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Elastic Load Balancing
Application Load Balancers

Listeners for Your Application Load Balancers

Before you start using your Application Load Balancer, you must add one or more listeners. A listener is a process that checks for connection requests, using the protocol and port that you configure. The rules that you define for a listener determine how the load balancer routes requests to the targets in one or more target groups.

Listener Configuration

Listeners support the following protocols and ports:

  • Protocols: HTTP, HTTPS

  • Ports: 1-65535

You can use an HTTPS listener to offload the work of encryption and decryption to your load balancer so that your applications can focus on their business logic. If the listener protocol is HTTPS, you must deploy exactly one SSL server certificate on the listener. For more information, see HTTPS Listeners for Your Application Load Balancer.

Application Load Balancers provide native support for WebSockets. You can use WebSockets with both HTTP and HTTPS listeners.

Application Load Balancers provide native support for HTTP/2 with HTTPS listeners. You can send up to 128 requests in parallel using one HTTP/2 connection. The load balancer converts these to individual HTTP/1.1 requests and distributes them across the healthy targets in the target group. Because HTTP/2 uses front-end connections more efficiently, you might notice fewer connections between clients and the load balancer. You can't use the server-push feature of HTTP/2.

Listener Rules

Each listener has a default rule, and you can optionally define additional rules. Each rule consists of a priority, a forward action, an optional authenticate action (for HTTPS listeners), an optional host condition, and an optional path condition.

Default Rules

When you create a listener, you define actions for the default rule. Default rules can't have conditions. If no conditions for any of a listener's rules are met, then the action for the default rule is performed.

The following is an example of a default rule as shown in the console:


                    The default rule for a listener.

Rule Priority

Each rule has a priority. Rules are evaluated in priority order, from the lowest value to the highest value. The default rule is evaluated last. You can change the priority of a nondefault rule at any time. You cannot change the priority of the default rule. For more information, see Reorder Rules.

Rule Actions

Each rule action has a type, an order, and information required to perform the action. The following are the supported action types:

authenticate-cognito

[HTTPS listeners] Use Amazon Cognito to authenticate users.

authenticate-oidc

[HTTPS listeners] Use an identity provider that is compliant with OpenID Connect (OIDC) to authenticate users.

forward

Forward requests to the specified target group.

The action with the lowest order value is performed first. Each rule must include one forward action. The forward action must be performed last. You can edit a rule at any time. For more information, see Edit a Rule.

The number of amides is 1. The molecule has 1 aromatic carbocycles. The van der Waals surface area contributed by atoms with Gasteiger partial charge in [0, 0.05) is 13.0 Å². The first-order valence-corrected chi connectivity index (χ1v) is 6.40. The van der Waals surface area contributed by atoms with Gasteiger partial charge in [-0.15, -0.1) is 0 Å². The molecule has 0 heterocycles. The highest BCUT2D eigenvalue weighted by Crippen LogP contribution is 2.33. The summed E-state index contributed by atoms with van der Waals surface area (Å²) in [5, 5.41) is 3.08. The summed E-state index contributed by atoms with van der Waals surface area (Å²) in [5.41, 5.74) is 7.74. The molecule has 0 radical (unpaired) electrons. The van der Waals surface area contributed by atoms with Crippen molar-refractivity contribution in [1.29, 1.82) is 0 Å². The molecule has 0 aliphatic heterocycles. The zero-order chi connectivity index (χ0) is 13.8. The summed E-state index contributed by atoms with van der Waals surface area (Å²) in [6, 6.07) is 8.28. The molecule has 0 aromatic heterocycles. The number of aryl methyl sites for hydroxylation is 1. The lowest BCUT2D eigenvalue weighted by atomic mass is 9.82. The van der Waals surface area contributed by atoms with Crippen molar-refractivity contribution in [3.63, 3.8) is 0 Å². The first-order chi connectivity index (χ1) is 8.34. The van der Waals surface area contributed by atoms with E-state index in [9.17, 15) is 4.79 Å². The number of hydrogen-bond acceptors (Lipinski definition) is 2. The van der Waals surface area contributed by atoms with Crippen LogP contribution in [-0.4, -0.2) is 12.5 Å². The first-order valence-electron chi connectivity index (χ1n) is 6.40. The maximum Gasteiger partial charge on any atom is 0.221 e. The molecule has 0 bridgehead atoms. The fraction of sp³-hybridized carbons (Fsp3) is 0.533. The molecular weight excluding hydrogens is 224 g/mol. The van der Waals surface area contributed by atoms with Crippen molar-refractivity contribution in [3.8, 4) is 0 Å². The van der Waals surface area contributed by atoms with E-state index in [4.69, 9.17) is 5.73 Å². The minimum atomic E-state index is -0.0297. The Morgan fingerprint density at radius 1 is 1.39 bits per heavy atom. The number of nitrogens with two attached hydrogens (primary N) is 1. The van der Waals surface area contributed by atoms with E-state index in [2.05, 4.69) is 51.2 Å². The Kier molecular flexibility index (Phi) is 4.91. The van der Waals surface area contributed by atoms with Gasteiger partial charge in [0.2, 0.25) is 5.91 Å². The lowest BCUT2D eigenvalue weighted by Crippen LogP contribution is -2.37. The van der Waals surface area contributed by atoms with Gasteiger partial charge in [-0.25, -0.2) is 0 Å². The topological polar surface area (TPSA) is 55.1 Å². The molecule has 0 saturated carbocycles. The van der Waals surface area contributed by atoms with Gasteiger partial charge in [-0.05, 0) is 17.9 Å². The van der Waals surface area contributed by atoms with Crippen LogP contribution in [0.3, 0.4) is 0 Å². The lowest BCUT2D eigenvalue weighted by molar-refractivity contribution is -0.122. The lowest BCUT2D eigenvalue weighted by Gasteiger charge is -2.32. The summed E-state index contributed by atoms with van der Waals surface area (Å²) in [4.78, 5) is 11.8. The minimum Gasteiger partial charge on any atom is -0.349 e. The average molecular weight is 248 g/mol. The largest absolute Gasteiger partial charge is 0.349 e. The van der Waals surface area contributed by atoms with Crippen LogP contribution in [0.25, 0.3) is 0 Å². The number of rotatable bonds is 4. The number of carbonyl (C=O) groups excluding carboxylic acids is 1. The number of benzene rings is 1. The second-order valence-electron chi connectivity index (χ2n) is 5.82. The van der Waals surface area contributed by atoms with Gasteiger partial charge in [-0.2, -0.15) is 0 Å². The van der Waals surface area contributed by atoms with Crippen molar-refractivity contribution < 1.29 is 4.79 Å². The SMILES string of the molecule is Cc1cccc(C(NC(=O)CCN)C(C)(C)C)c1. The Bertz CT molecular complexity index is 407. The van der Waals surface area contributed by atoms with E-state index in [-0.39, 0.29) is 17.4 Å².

Rule Conditions

There are two types of rule conditions: host and path. Each rule can have up to one host condition and up to one path condition. When the conditions for a rule are met, then its action is performed.

Host Conditions

You can use host conditions to define rules that forward requests to different target groups based on the host name in the host header (also known as host-based routing). This enables you to support multiple domains using a single load balancer.

Each host condition has one hostname. If the hostname in the host header matches the hostname in a listener rule exactly, the request is routed using that rule.

A hostname is case-insensitive, can be up to 128 characters in length, and can contain any of the following characters. You can include up to three wildcard characters.

  • A–Z, a–z, 0–9

  • - .

  • * (matches 0 or more characters)

  • ? (matches exactly 1 character)

Example hostnames

  • example.com

  • test.example.com

  • *.example.com

The rule *.example.com matches test.example.com but doesn't match example.com.

Console Example

The following is an example of a rule with a host condition as shown in the console. If the hostname in the host header matches *.example.com, the request is forwarded to the target group named my-web-servers. For more information, see Add a Rule.


                A listener rule with a host condition.

Path Conditions

You can use path conditions to define rules that forward requests to different target groups based on the URL in the request (also known as path-based routing).

Each path condition has one path pattern. If the URL in a request matches the path pattern in a listener rule exactly, the request is routed using that rule.

A path pattern is case-sensitive, can be up to 128 characters in length, and can contain any of the following characters. You can include up to three wildcard characters.

  • A–Z, a–z, 0–9

  • _ - . $ / ~ " ' @ : +

  • & (using &)

  • * (matches 0 or more characters)

  • ? (matches exactly 1 character)

Example path patterns

  • /img/*

  • /js/*

The path pattern is used to route requests but does not alter them. For example, if a rule has a path pattern of /img/*, the rule would forward a request for /img/picture.jpg to the specified target group as a request for /img/picture.jpg.

Console Example

The following is an example of a rule with a path condition as shown in the console. If the URL in the request matches /img/*, the request is forwarded to the target group named my-targets. For more information, see Add a Rule.


                A listener rule with a path condition.